WATCH: When Vince McMahon Officially Ended the Monday Night Wars

Published 01/10/2021, 9:29 AM EST


Vince McMahon shocked the WCW audience when he appeared on the March 26th, 2001 Nitro episode. Considering McMahon had an immense dislike for the company, his appearance caught everyone off-guard. The background had RAW is WAR instead of Nitro which piqued curiosity among the audience.

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During his segment, he announced that he purchased WCW, and the fate of the company lies in his hands. Not only did the company’s future depend on what McMahon decided next, but also the WCW Superstars’ fortunes.

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Why did Vince McMahon purchase WCW?

In the late 90s, WCW and WWF (WWE) were staunch rivals. WCW’s owner, Ted Turner, wanted to expand his business into the wrestling industry. He had no issues with the financing given his vast wealth. Therefore, he put up WCW Nitro on Mondays as a direct rival for WWF’s Raw is War.

Ted Turner ran a successful business since he had names such as Hulk Hogan, Kevin Nash, and even Bill Goldberg; additionally, he hired Dusty Rhodes to run the company. On the other hand, WWF was working on growing other Superstars such as Stone Cold, The Rock, The Undertaker, and others.

 

Unfortunately, even though Turner was using well-established industry names to hype his company, they started hogging most of the limelight, and WCW stopped creating new Superstars after a while.

The ratings started suffering, and Vince McMahon ensured that WWF’s ratings picked up pace. Finally, it was Turner deciding to partner with AOL Time Warner that killed WCW. At this point, AOL took over almost all management decisions and decided to bury the company.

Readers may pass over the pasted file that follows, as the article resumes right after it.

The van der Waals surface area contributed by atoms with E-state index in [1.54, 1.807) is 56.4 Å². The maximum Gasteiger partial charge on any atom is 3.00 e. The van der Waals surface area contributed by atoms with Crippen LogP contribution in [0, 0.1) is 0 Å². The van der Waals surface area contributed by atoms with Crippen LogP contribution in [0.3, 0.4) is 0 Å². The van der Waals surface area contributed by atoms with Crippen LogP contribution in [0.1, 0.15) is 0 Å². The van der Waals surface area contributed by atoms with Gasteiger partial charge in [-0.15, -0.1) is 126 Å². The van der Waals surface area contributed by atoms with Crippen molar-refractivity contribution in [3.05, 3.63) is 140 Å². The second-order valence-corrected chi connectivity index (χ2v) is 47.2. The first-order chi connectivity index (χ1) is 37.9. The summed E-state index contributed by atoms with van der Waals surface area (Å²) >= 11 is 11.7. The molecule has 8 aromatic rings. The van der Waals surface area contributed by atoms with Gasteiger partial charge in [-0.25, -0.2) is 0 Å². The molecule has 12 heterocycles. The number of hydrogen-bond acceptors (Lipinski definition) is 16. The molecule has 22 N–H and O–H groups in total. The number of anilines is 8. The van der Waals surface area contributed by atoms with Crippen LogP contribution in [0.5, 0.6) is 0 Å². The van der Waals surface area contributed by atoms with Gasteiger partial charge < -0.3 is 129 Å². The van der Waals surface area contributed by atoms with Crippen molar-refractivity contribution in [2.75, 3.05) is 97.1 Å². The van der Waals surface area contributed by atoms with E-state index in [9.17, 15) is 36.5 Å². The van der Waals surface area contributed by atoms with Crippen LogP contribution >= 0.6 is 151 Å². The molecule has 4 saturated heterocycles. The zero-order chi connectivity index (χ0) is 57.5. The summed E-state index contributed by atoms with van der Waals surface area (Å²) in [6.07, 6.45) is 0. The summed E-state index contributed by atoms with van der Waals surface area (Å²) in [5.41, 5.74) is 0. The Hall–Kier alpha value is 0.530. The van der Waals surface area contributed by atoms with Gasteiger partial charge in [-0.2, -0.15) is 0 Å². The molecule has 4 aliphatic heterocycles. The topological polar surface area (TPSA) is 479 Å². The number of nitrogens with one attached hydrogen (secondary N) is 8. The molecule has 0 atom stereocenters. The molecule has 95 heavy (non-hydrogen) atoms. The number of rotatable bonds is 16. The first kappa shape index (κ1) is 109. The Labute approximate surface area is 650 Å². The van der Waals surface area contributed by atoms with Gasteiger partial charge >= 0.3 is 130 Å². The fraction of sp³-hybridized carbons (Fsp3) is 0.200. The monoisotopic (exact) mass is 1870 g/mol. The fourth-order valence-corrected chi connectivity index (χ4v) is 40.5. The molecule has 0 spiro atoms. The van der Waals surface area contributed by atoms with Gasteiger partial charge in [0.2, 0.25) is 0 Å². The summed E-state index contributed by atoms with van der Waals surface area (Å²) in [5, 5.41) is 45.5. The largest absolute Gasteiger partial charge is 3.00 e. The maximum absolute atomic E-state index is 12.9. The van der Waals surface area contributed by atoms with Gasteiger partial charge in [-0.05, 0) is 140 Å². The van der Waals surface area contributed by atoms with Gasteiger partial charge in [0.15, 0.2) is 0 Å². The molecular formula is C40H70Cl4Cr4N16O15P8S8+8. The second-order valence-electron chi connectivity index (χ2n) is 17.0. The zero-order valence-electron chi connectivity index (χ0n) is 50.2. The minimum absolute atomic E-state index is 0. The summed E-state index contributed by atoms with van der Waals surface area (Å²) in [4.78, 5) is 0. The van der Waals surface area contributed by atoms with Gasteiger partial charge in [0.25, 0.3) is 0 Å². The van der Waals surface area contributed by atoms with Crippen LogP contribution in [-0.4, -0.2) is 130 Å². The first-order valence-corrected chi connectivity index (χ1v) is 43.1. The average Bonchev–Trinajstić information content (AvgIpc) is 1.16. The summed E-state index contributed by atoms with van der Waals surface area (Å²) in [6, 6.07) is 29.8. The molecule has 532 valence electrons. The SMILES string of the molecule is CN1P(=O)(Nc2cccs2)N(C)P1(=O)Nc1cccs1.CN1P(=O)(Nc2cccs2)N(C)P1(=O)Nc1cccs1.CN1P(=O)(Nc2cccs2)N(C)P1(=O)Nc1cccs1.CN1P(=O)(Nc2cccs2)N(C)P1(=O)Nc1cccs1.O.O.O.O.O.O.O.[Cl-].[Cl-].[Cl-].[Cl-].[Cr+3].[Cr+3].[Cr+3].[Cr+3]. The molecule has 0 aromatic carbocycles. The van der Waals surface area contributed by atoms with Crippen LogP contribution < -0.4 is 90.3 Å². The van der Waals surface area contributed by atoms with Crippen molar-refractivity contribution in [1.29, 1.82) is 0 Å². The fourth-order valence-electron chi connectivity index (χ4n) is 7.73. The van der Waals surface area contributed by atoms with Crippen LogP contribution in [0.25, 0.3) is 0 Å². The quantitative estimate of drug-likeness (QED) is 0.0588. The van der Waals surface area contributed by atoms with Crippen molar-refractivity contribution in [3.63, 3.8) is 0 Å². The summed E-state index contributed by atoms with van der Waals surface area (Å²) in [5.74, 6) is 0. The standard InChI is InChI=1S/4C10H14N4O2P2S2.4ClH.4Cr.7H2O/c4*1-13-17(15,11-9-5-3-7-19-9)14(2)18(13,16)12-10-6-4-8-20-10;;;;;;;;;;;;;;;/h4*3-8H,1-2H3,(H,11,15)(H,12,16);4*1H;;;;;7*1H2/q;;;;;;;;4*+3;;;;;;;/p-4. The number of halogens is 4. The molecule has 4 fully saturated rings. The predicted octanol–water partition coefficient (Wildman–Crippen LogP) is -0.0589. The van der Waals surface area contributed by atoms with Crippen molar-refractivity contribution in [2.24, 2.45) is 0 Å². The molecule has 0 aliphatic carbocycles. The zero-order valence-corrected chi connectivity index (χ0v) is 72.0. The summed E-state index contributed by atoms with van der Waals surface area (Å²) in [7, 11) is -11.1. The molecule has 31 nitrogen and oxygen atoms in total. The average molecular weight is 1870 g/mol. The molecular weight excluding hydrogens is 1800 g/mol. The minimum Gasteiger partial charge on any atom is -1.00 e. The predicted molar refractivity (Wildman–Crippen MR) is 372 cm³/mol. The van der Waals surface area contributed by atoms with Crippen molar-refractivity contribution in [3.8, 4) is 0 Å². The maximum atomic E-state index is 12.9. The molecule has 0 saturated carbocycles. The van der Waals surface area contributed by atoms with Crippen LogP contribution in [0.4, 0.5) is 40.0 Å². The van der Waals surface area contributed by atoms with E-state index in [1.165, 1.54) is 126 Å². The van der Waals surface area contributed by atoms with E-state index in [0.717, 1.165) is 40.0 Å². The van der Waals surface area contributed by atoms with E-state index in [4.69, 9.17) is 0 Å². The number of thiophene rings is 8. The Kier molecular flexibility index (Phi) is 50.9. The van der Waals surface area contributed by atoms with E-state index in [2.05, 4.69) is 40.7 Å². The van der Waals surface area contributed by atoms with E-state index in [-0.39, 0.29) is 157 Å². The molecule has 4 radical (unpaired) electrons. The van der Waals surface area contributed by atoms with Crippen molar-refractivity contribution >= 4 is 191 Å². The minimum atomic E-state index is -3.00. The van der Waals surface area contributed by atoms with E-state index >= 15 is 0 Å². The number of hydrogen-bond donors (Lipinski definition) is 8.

Mr. McMahon jumped at the opportunity to purchase the company and show Turner that WWF had won. However, he owned just WCW and not the Superstars or contracts. AOL had to pay the wrestlers’ fee while McMahon walked away with the company.

Will Ted Turner return with another version of WCW?

McMahon refused to acknowledge WCW in any shape or form since the acquisition. In an interview, Vince McMahon stated that it would have been easier for him if WCW was still around.

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He mentioned that even if Turner wants to get back in the business, it won’t be at the level at which McMahon’s WWE was functioning.

WWE remains the sole hegemon in professional wrestling today. Even if AEW has risen as a competitor, it’s still too small to give WWE a headache.

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Do you think WWE needs a competitor to work better? Let us know in the comments below.

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Shuvangi Sen Chaudhury

1400 articles

Shuvangi is a senior WWE and AEW author at EssentiallySports. She has over 1000 published WWE articles and also has experience in content operations with Forbes. Having completed her undergraduation from Royal Holloway, University of London, Shuvangi is closely aligned to the fitness industry, having amateur skills levels in tennis and basketball while rowing at a regatta level.

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